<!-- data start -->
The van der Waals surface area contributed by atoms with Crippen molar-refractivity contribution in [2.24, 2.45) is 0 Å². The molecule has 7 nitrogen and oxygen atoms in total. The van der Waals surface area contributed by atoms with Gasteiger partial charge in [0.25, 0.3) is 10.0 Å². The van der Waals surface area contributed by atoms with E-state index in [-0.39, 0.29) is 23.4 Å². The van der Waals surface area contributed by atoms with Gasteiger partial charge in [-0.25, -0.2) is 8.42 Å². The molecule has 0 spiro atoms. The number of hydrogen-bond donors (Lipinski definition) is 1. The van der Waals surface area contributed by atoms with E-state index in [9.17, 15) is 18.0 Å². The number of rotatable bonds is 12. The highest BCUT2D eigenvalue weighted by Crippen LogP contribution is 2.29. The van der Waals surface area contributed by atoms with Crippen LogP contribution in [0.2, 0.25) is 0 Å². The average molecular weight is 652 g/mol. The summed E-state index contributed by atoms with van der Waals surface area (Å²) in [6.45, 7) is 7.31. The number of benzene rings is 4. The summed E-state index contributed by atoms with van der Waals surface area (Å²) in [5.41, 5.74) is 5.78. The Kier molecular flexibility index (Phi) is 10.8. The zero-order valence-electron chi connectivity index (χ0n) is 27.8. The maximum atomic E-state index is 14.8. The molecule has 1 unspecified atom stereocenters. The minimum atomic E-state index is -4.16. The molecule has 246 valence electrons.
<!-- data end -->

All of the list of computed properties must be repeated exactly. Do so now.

The van der Waals surface area contributed by atoms with Crippen molar-refractivity contribution in [2.24, 2.45) is 0 Å². The molecule has 7 nitrogen and oxygen atoms in total. The van der Waals surface area contributed by atoms with Gasteiger partial charge in [0.25, 0.3) is 10.0 Å². The van der Waals surface area contributed by atoms with E-state index in [-0.39, 0.29) is 23.4 Å². The van der Waals surface area contributed by atoms with Gasteiger partial charge in [-0.25, -0.2) is 8.42 Å². The molecule has 0 spiro atoms. The number of hydrogen-bond donors (Lipinski definition) is 1. The van der Waals surface area contributed by atoms with E-state index in [9.17, 15) is 18.0 Å². The number of rotatable bonds is 12. The highest BCUT2D eigenvalue weighted by Crippen LogP contribution is 2.29. The van der Waals surface area contributed by atoms with Crippen LogP contribution in [0.2, 0.25) is 0 Å². The average molecular weight is 652 g/mol. The summed E-state index contributed by atoms with van der Waals surface area (Å²) in [6.45, 7) is 7.31. The number of benzene rings is 4. The summed E-state index contributed by atoms with van der Waals surface area (Å²) in [5.41, 5.74) is 5.78. The Kier molecular flexibility index (Phi) is 10.8. The zero-order valence-electron chi connectivity index (χ0n) is 27.8. The maximum atomic E-state index is 14.8. The molecule has 1 unspecified atom stereocenters. The minimum atomic E-state index is -4.16. The molecule has 246 valence electrons.